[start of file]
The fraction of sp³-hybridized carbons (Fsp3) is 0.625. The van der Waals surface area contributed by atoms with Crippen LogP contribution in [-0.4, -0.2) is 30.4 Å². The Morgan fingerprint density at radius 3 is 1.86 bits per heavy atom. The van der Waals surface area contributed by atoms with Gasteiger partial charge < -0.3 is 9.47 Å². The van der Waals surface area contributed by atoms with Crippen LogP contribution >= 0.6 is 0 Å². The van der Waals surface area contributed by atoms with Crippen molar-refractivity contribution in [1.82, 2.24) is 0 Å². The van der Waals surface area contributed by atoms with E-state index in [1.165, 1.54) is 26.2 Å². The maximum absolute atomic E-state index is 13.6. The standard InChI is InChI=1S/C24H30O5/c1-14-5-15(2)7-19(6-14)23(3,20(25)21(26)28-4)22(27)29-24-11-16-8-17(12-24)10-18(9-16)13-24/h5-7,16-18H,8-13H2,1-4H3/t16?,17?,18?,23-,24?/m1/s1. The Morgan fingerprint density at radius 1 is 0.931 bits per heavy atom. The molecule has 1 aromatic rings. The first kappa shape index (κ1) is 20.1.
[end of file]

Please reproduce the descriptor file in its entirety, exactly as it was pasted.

The fraction of sp³-hybridized carbons (Fsp3) is 0.625. The van der Waals surface area contributed by atoms with Crippen LogP contribution in [-0.4, -0.2) is 30.4 Å². The Morgan fingerprint density at radius 3 is 1.86 bits per heavy atom. The van der Waals surface area contributed by atoms with Gasteiger partial charge < -0.3 is 9.47 Å². The van der Waals surface area contributed by atoms with Crippen LogP contribution >= 0.6 is 0 Å². The van der Waals surface area contributed by atoms with Crippen molar-refractivity contribution in [1.82, 2.24) is 0 Å². The van der Waals surface area contributed by atoms with E-state index in [1.165, 1.54) is 26.2 Å². The maximum absolute atomic E-state index is 13.6. The standard InChI is InChI=1S/C24H30O5/c1-14-5-15(2)7-19(6-14)23(3,20(25)21(26)28-4)22(27)29-24-11-16-8-17(12-24)10-18(9-16)13-24/h5-7,16-18H,8-13H2,1-4H3/t16?,17?,18?,23-,24?/m1/s1. The Morgan fingerprint density at radius 1 is 0.931 bits per heavy atom. The molecule has 1 aromatic rings. The first kappa shape index (κ1) is 20.1.